class odict(*args, defaultdict=None, **kwargs)[source]#

Bases: dict

Ordered dictionary with integer indexing

An ordered dictionary, like the OrderedDict class, but supports list methods like integer indexing, key slicing, and item inserting. It can also replicate defaultdict behavior via the defaultdict argument.

  • args (dict) – convert an existing dict, e.g. sc.odict({'a':1})

  • defaultdict (class) – if provided, create as a defaultdict as well

  • kwargs (dict) – additional keyword arguments, e.g. sc.odict(a=1)


# Simple example
mydict = sc.odict(foo=[1,2,3], bar=[4,5,6]) # Assignment is the same as ordinary dictionaries
mydict['foo'] == mydict[0] # Access by key or by index
mydict[:].sum() == 21 # Slices are returned as numpy arrays by default
for i,key,value in mydict.enumitems(): # Additional methods for iteration
    print(f'Item {i} is named {key} and has value {value}')

# Detailed example
foo = sc.odict({'ant':3,'bear':4, 'clam':6, 'donkey': 8}) # Create odict
bar = foo.sorted() # Sort the dict
assert bar['bear'] == 4 # Show get item by value
assert bar[1] == 4 # Show get item by index
assert (bar[0:2] == [3,4]).all() # Show get item by slice
assert (bar['clam':'donkey'] == [6,8]).all() # Show alternate slice notation
assert (bar[np.array([2,1])] == [6,4]).all() # Show get item by list
assert (bar[:] == [3,4,6,8]).all() # Show slice with everything
assert (bar[2:] == [6,8]).all() # Show slice without end
bar[3] = [3,4,5] # Show assignment by item
bar[0:2] = ['the', 'power'] # Show assignment by slice
bar[[0,3]] = ['hill', 'trip'] # Show assignment by list
bar.rename('clam','oyster') # Show rename
print(bar) # Print results

# Defaultdict examples
dd = sc.odict(a=[1,2,3], defaultdict=list)

nested = sc.odict(a=0, defaultdict='nested') # Create a infinitely nested dictionary (NB: may behave strangely on IPython)
nested['b']['c']['d'] = 2

Note: by default, integers are used as an alias to string keys, so cannot be used as keys directly. However, you can force regular-dict behavior using setitem(), and you can convert a dictionary with integer keys to an odict using sc.odict.makefrom(). If an odict has integer keys and the keys do not match the key positions, then the key itself will take precedence (e.g., od[3] is equivalent to dict(od)[3], not dict(od)[od.keys()[3]]). This usage is discouraged.

New in version 1.1.0: “defaultdict” argument
New in version 1.3.1: allow integer keys via makefrom(); removed to_OD; performance improvements
New in version 2.0.1: allow deletion by index
New in version 3.0.0: allow numeric indices; inherit from dict rather than OrderedDict
New in version 3.1.1: allow steps in slices; copy() now behaves as a standard dict


setitem(key, value)[source]#

Use regular dictionary setitem, rather than odict’s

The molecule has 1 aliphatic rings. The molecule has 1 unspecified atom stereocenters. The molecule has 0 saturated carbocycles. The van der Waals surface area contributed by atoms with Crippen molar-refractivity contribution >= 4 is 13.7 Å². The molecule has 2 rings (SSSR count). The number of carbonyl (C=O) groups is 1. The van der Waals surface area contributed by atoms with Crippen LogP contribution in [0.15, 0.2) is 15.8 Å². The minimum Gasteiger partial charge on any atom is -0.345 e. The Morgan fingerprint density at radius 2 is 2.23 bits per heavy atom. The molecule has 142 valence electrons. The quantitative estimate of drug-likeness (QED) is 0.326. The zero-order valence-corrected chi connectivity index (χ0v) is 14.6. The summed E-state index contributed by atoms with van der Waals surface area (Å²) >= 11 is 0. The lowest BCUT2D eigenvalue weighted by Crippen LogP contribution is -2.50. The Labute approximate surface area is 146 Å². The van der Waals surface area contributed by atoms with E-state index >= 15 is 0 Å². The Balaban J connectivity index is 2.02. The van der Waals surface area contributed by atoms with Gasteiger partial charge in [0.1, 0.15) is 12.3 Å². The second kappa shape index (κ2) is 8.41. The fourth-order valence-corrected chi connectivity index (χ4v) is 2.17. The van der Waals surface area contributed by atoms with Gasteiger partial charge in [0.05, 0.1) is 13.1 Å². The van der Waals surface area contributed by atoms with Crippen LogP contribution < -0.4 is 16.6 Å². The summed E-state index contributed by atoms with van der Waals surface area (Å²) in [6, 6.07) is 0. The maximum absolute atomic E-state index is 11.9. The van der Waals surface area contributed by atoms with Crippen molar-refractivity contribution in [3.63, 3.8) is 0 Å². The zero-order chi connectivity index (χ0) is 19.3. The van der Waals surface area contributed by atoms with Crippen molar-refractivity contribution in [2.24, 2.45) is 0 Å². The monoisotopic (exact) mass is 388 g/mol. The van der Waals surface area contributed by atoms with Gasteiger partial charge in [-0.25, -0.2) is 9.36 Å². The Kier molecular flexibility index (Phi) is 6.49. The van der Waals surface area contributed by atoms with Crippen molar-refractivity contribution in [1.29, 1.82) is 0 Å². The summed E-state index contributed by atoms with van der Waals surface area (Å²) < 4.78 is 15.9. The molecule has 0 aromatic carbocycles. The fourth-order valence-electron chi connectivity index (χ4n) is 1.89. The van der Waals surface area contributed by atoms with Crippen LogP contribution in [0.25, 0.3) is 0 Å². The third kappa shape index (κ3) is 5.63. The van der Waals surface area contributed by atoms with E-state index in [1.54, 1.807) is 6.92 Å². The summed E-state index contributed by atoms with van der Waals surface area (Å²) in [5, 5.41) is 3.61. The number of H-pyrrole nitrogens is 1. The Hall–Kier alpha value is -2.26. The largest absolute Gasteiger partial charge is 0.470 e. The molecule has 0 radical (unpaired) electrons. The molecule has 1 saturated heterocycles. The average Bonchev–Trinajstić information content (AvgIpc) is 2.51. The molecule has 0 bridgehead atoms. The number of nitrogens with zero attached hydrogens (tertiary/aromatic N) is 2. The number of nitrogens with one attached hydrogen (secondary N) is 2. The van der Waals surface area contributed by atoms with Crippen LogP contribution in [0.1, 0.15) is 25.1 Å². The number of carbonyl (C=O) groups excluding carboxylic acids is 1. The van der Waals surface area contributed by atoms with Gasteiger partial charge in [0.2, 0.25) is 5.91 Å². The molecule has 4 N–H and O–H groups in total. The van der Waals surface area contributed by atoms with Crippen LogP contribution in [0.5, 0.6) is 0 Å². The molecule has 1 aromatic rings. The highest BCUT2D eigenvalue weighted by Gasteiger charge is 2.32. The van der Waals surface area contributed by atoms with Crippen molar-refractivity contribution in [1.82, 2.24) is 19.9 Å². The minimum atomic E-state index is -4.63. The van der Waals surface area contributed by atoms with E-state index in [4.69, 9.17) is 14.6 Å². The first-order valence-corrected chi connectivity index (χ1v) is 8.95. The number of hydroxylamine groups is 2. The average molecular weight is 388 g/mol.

Allow two dictionaries to be added (merged).


dict1 = sc.odict(a=3, b=4)
dict2 = sc.odict(c=5, d=7)
dict3 = dict1 + dict2
disp(maxlen=None, showmultilines=True, divider=False, dividerthresh=10, numindents=0, sigfigs=5, numformat=None, maxitems=20, **kwargs)[source]#

Print out flexible representation, short by default.


z = sc.odict().make(keys=['a','b','c'], vals=[4.293487,3,6])
export(doprint=True, classname='odict')[source]#

Export the odict in a form that is valid Python code

pop(key, *args, **kwargs)[source]#

Allows pop to support strings, integers, slices, lists, or arrays

remove(key, *args, **kwargs)[source]#

Remove an item by key and do not return it


Return the index of a given key


Return the index of a given value

findkeys(pattern=None, method=None, first=None)[source]#

Find all keys that match a given pattern. By default uses regex, but other options are ‘find’, ‘startswith’, ‘endswith’. Can also specify whether or not to only return the first result (default false). If the key is a tuple instead of a string, it will search each element of the tuple.

findbykey(pattern=None, method=None, first=True)[source]#

Same as findkeys, but returns values instead

findbyval(value, first=True, strict=False)[source]#

Returns the key(s) that match a given value – reverse of findbykey, except here uses exact matches to the value or values provided.


z = sc.odict({'dog':[2,3], 'cat':[4,6], 'mongoose':[4,6]})
z.findbyval([4,6]) # returns 'cat'
z.findbyval([4,6], first=False) # returns ['cat', 'mongoose']
filter(keys=None, pattern=None, method=None, exclude=False)[source]#

Find matching keys in the odict, and return a new odict

Filter the odict keys and return a new odict which is a subset. If keys is a list, then uses that for matching. If the first argument is a string, then treats as a pattern for matching using findkeys() <odict.findkeys().

  • keys (list) – the list of keys to keep (or exclude)

  • pattern (str) – the pattern by which to match keys; see findkeys() <odict.findkeys() for details

  • method (str) – the method by which to match keys; see findkeys() <odict.findkeys() for details

  • exclude (bool) – if exclude=True, then exclude rather than include matches

See also sort(), which includes filtering by position.


Like filter, but filters by value rather than key

append(key=None, value=None)[source]#

Support an append method, like a list

insert(pos=None, key=None, value=None)[source]#

Function to do insert a key – note, computationally inefficient.


z = sc.odict()
z['foo'] = 1492
z.insert(0, 'ganges', 1444)
z.insert(2, 'mekong', 1234)

Make a (shallow) copy of the dict.


deep (bool) – if True, do a deep rather than shallow copy


d1 = sc.odict(a=[1,2,3], b='foo')
d2 = d1.copy()
d3 = d1.copy(deep=True)

d1.pop('b') # affects d1 but not d2 or d3
d1[0].append(4) # affects d1 and d2 but not d3
rename(oldkey, newkey)[source]#